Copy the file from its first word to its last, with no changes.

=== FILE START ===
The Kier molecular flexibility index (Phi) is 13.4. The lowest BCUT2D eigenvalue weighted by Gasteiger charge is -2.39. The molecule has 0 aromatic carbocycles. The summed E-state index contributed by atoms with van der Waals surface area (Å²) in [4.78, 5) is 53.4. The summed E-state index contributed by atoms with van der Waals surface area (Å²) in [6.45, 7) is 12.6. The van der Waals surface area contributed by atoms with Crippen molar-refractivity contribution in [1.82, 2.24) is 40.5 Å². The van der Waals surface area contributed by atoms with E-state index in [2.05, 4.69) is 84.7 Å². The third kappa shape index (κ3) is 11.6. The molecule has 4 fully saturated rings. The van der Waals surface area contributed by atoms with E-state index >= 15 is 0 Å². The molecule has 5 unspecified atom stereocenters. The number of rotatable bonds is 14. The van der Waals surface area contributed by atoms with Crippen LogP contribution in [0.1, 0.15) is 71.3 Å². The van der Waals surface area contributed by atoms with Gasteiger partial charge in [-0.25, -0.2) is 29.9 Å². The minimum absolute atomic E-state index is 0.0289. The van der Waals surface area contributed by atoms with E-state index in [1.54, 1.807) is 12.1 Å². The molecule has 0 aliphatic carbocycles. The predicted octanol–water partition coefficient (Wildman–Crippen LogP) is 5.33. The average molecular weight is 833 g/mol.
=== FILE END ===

The Kier molecular flexibility index (Phi) is 13.4. The lowest BCUT2D eigenvalue weighted by Gasteiger charge is -2.39. The molecule has 0 aromatic carbocycles. The summed E-state index contributed by atoms with van der Waals surface area (Å²) in [4.78, 5) is 53.4. The summed E-state index contributed by atoms with van der Waals surface area (Å²) in [6.45, 7) is 12.6. The van der Waals surface area contributed by atoms with Crippen molar-refractivity contribution in [1.82, 2.24) is 40.5 Å². The van der Waals surface area contributed by atoms with E-state index in [2.05, 4.69) is 84.7 Å². The third kappa shape index (κ3) is 11.6. The molecule has 4 fully saturated rings. The van der Waals surface area contributed by atoms with E-state index >= 15 is 0 Å². The molecule has 5 unspecified atom stereocenters. The number of rotatable bonds is 14. The van der Waals surface area contributed by atoms with Crippen LogP contribution in [0.1, 0.15) is 71.3 Å². The van der Waals surface area contributed by atoms with Gasteiger partial charge in [-0.25, -0.2) is 29.9 Å². The minimum absolute atomic E-state index is 0.0289. The van der Waals surface area contributed by atoms with E-state index in [1.54, 1.807) is 12.1 Å². The molecule has 0 aliphatic carbocycles. The predicted octanol–water partition coefficient (Wildman–Crippen LogP) is 5.33. The average molecular weight is 833 g/mol.